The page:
For a sport dubbed the beautiful game, there is far too much hate being thrown about. Read the appalling online commentary that emerges when Jurgen Klopp, Jose Mourinho, or Antonio Conte hit a rough patch. Who would ever want to be Arsene Wenger? I’m not going to repeat the unbridled racism I saw tweeted at Tiemoue Bakayoko after the Watford match. Get out of your club? News flash, bub. Unless you are the one doing the collecting, rather than the paying, you've completely misunderstood what 'your club' means. Even then keep that crap between you and Tony Henry.

The only time I will ever root for Liverpool to win is when it’s in United’s interest. That said, there is no reason not to offer the respect deserved. The two clubs aren’t all that different when you apply the objective side of the brain. Each has overcome a great tragedy. They've won all those titles. Had the most brilliant managers. Sir Matt Busby was a decent Liverpool player before he was a legendary United gaffer. A debt of thanks is owed there. There are even a handful of players who have pulled on both shades of red.

Derbies should be like a sibling rivalry. You always want to outdo your brother or sister, be the better, stand out. But, like it or not, you are also defined by one another.

The grounds are different, though. Anfield is smaller, more intimate. It’s a shame the surrounding neighbourhood has been pushed back. Character lost.

And the Kop. Again with the names. Ernest Edwards was the sports editor for the Post/Echo back in the day. He dedicated the stand after a steep hill that was prized in the Boer War. Even a United fan has to appreciate. That. is. Tradition.

I’ve often wondered what it would be like to walk through the wrought iron entrance. To enter the home of the Enemy. Lord of the Rings fans will tell you Mordor had a Black Gate as well. The Morannon. Even Frodo and Sam hadn’t the courage to go that way. Could I do it? To see the next Dimitar Berbatov crumble Barad-dûr with a bicycle kick? All day long.

Ibrox -- Glasgow, Scotland

The Old Firm is yet another steeped rivalry. Celtic fans may be upset I’ve chosen a side, but Rangers call to me. Born in New York, raised in Canada, cultured in hockey, the Rangers of both New York and Kitchener always teased at my loyalty to the Leafs. Circumstance, not choice, has since led me to see more games in the Madison Square Garden than the Maple Leafs’ version.

Mostly though, it’s intense curiosity to see a stadium known as the badger’s den. That is how Ibrox translates from both Gaelic and Auld Aenglisc. Added bonus. After having seen the legendary ground, I would have the opportunity to come back to the US, tell someone in a pub that I’ve been to the Badger’s Den, then wait for them to ask how I liked Wisconsin.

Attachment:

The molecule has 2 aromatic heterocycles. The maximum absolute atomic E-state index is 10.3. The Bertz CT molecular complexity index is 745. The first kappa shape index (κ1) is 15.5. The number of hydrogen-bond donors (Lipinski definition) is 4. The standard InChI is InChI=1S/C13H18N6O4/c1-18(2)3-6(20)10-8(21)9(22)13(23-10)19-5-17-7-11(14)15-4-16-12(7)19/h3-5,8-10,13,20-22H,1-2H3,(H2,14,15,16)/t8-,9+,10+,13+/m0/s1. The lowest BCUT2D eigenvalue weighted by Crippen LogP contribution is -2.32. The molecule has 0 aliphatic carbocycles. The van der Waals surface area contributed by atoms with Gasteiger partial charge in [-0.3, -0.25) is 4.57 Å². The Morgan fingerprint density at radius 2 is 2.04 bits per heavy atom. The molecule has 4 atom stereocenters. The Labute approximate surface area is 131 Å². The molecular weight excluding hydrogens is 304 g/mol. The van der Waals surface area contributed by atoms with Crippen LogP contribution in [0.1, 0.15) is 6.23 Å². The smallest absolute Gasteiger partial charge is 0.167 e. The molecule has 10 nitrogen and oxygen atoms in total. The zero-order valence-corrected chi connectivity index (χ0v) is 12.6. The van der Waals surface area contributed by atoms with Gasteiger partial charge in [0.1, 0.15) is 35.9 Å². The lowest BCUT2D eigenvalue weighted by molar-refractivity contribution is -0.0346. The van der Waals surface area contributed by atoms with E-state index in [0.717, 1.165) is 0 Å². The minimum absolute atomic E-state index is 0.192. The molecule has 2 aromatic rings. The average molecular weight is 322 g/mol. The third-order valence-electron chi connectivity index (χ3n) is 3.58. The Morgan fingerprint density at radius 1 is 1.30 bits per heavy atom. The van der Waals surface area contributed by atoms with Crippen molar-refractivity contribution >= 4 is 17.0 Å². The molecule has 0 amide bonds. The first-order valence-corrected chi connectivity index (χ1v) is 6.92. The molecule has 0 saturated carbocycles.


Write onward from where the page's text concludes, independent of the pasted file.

Estadio Monumental -- Buenos Aires, Argentina

While we’re crossing enemy lines, let’s journey from the UK to Argentina. There are two great stadiums to visit in Buenos Aires. The first is monumental. Estadio Monumental Antonio Vespucio Liberti is the full name. It is a monument on more than one level.

Home to River Plate, the storied ground has witnessed 36 Argentine title campaigns and 16 of the international variety. Not surprisingly, the club’s name is derived from the distinctly British and American shortcoming of not paying complete attention to the locals when abroad. River Plate is the angilicised translation of Rio Plata. It was pasted on shipping crates where the club’s founder first encountered dock workers having a lunchtime kickabout.

Silver river is the correct translation, Argentines not being particularly famous for exported dinnerware. However, someone on the far side of the Atlantic, probably a Scouser on the Liverpool docks, gave up halfway through, and there you have it. History.

La Bombonera -- Buenos Aires

You want names? This has to be the all-time greatest for a stadium. Shaped like the chocolate box to which Bombonera translates, the ground is three traditional stands surrounding a vertical one. Talk about your kop.

In terms of silverware, it isn’t quite monumental. Boca Juniors is the Liverpool to River Plate’s Man United. La Mitad Mas Uno have won 32 league titles, six Copa Libertadores, two Copa Sudamericas, four Recopa Sudamericas, and three Intercontinental Cups. La Azul y Oro don't quite match the Rojiblancos for titles but they give their rivals all they can handle when it comes to crowd support. You want intense? The fencing surrounding the Bombonera pitch, which only serves as additional seating, gives every contest the feel of a no-holds-barred steel cage match.